Boy Smoking 1950 is a small painting depicting the head of a young male shown close up so that his face fills most of the frame. The boy has pale skin, large blue eyes, a wide nose and thick lips, between which are placed a cigarette that has been partially smoked but is unlit. At the bottom of the picture is a dark grey band that may represent part of the boy’s torso or a flat surface on which he is resting his chin, and his hair, which is combed straight upwards, is cropped by the top of the picture. The boy stares out at the viewer with an ambiguous expression, although his brow is slightly furrowed and his eyes appear glazed, suggesting that he is lost in thought. A shadow runs down his left cheek and underneath his lips, while the cigarette in his mouth casts a vertical shadow down onto his chin. On the left side of the boy’s head is an area of white paint with two grey lines running diagonally across it, while the right side is mostly dark grey.
The painting was made by the British artist Lucian Freud in his studio in London in 1950. To create this work Freud took a used copper etching plate and prepared it with a thick layer of white primer. He then employed sable paintbrushes (as opposed to hogshair, which he would use almost exclusively from 1956 onwards) to apply a smoothly blended mixture of oil paint and tempera to the copper plate in fine, even brushstrokes. The white primer was left exposed by Freud to produce the lighter areas of the painting, except for the very brightest parts, which he created using a fresh application of white paint. Freud used thin washes of grey and brown underpaint to create areas of shadow around the boy’s eyes and hair. Each section of the painting has been given equal focus by Freud, establishing a uniformity of detail and flatness, characteristics not present in many of the artist’s later portraits.
The oversized almond shaped eyes and the plump mouth in Boy Smoking are features that recur in the portraits Freud made early in his career, as can be seen in Girl with a Kitten 1947 (Tate T12617), Narcissus 1948 (Tate T11793) and Francis Bacon 1952 (Tate N06040). Furthermore, the subjects of these early head-and-shoulder portraits are all presented in isolation, divorced from any context, with no indication of their personal history or social status. In this sense, they evoke the tradition of Neue Sachlichkeit (New Objectivity), a form of realist painting that emerged in the early 1920s in Germany and was characterised by its unsentimental style. (Freud was born in Berlin in 1922 and moved to Britain in 1933, and studied at a number of art schools during the war.) According to the art historian and Freud biographer William Feaver, Freud painted portraits such as Boy Smoking by sitting uncomfortably near to his subjects, often knee-to-knee, staring at them intently for periods of up to eight hours at a time during multiple sittings that extended over a period of several months (Feaver 2002, p.26).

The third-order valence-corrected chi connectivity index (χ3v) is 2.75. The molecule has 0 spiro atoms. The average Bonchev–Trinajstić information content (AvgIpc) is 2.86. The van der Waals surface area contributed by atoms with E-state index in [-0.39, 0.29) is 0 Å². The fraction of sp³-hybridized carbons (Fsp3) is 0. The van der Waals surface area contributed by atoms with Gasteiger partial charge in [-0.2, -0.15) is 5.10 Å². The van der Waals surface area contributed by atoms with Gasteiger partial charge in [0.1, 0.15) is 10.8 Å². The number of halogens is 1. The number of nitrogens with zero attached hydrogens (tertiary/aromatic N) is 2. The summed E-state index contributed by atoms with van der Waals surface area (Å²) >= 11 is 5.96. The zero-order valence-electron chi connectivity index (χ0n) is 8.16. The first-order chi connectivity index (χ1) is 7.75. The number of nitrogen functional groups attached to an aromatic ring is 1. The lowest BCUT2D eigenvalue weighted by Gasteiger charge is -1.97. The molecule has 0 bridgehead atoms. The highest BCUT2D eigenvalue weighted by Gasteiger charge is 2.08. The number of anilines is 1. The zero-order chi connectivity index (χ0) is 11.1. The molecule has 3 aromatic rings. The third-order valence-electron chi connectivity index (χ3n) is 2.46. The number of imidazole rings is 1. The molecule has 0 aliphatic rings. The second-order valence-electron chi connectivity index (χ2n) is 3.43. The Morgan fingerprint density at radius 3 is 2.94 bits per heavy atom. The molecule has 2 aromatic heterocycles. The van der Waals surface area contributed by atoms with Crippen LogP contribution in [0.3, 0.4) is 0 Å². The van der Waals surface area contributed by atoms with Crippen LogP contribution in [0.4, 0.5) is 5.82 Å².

The boy in the painting has been identified as Charlie Lumley, a neighbour and friend of Freud’s whom the artist painted regularly while occupying a studio in Delamere Terrace near Paddington during the 1950s. The inhabitants of this part of London at the time have been characterised by curator Catherine Lampert as ‘costermongers, villains and thieves’ (Lampert 1993, p.15), a description that could be applied to Lumley, whom Freud first encountered when Lumley and his brother were attempting to break into Freud’s studio (see Wilson 2008, p.112). It was during this period of time in which he was living and working in Paddington that Freud adopted the portrait as his primary mode of painting, stating in 1954 that a painter should seek models whose ‘aura’ would be the ‘starting point for his excitement’ (quoted in Lampert 1993, p.11). In addition to local criminals such as Lumley, the subjects of Freud’s portraits included his first wife Kitty Garman, the artist Francis Bacon, and other individuals with whom he had intimate and emotionally charged personal relationships.
Boy Smoking was first exhibited at the Hanover Gallery in London in 1950. The work was also shown in the British Pavilion at the twenty-seventh Venice Biennale in 1954 in an exhibition entitled Lucian Freud, Ben Nicholson and Francis Bacon. It later formed part of the private collection of the philanthropist Simon Sainsbury (1930–2006), who gifted the work to Tate in 2006 along with several other works by Freud, including Girl with a Kitten and The Painter’s Mother IV 1973 (Tate T12619).
Catherine Lampert, Lucian Freud: Recent Work, exhibition catalogue, Whitechapel Art Gallery, London 1993.
William Feaver, Lucian Freud, exhibition catalogue, Tate Britain, London 2002.
Andrew Wilson (ed.), The Simon Sainsbury Bequest to Tate and the National Gallery, exhibition catalogue, Tate Britain, London 2008, reproduced p.17.
Supported by Christie’s.